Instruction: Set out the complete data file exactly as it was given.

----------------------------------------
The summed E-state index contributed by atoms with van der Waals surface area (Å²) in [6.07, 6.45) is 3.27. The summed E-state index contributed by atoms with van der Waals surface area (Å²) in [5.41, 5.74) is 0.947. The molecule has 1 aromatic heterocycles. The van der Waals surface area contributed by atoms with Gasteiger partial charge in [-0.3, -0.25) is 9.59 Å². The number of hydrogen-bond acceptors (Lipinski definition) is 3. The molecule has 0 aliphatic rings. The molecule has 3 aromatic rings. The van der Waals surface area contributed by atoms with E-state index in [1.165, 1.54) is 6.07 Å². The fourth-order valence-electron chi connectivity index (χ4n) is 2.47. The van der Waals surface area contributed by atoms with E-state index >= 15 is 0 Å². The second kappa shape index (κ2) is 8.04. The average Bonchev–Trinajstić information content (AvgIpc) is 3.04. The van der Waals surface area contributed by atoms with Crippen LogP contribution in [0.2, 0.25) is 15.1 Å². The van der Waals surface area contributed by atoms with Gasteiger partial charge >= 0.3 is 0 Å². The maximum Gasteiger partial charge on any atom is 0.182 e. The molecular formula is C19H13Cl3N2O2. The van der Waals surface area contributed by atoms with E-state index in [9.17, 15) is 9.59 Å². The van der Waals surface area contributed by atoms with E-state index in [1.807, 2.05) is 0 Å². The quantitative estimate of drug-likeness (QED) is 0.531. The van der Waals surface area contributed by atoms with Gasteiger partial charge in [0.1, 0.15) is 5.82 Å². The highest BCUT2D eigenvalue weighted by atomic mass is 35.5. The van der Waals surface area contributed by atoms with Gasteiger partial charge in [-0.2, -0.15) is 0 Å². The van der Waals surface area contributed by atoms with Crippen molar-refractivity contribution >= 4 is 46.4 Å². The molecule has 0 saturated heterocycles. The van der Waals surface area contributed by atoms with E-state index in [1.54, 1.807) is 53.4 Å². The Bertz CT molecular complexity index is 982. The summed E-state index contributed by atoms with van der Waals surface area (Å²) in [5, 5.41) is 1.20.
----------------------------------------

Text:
The summed E-state index contributed by atoms with van der Waals surface area (Å²) in [6.07, 6.45) is 3.27. The summed E-state index contributed by atoms with van der Waals surface area (Å²) in [5.41, 5.74) is 0.947. The molecule has 1 aromatic heterocycles. The van der Waals surface area contributed by atoms with Gasteiger partial charge in [-0.3, -0.25) is 9.59 Å². The number of hydrogen-bond acceptors (Lipinski definition) is 3. The molecule has 0 aliphatic rings. The molecule has 3 aromatic rings. The van der Waals surface area contributed by atoms with E-state index in [1.165, 1.54) is 6.07 Å². The fourth-order valence-electron chi connectivity index (χ4n) is 2.47. The van der Waals surface area contributed by atoms with E-state index >= 15 is 0 Å². The second kappa shape index (κ2) is 8.04. The average Bonchev–Trinajstić information content (AvgIpc) is 3.04. The van der Waals surface area contributed by atoms with Crippen LogP contribution in [0.2, 0.25) is 15.1 Å². The van der Waals surface area contributed by atoms with Gasteiger partial charge >= 0.3 is 0 Å². The maximum Gasteiger partial charge on any atom is 0.182 e. The molecular formula is C19H13Cl3N2O2. The van der Waals surface area contributed by atoms with E-state index in [9.17, 15) is 9.59 Å². The van der Waals surface area contributed by atoms with E-state index in [1.807, 2.05) is 0 Å². The quantitative estimate of drug-likeness (QED) is 0.531. The van der Waals surface area contributed by atoms with Gasteiger partial charge in [0.1, 0.15) is 5.82 Å². The highest BCUT2D eigenvalue weighted by atomic mass is 35.5. The van der Waals surface area contributed by atoms with Gasteiger partial charge in [-0.2, -0.15) is 0 Å². The van der Waals surface area contributed by atoms with Crippen molar-refractivity contribution >= 4 is 46.4 Å². The molecule has 0 saturated heterocycles. The van der Waals surface area contributed by atoms with E-state index in [1.54, 1.807) is 53.4 Å². The Bertz CT molecular complexity index is 982. The summed E-state index contributed by atoms with van der Waals surface area (Å²) in [5, 5.41) is 1.20.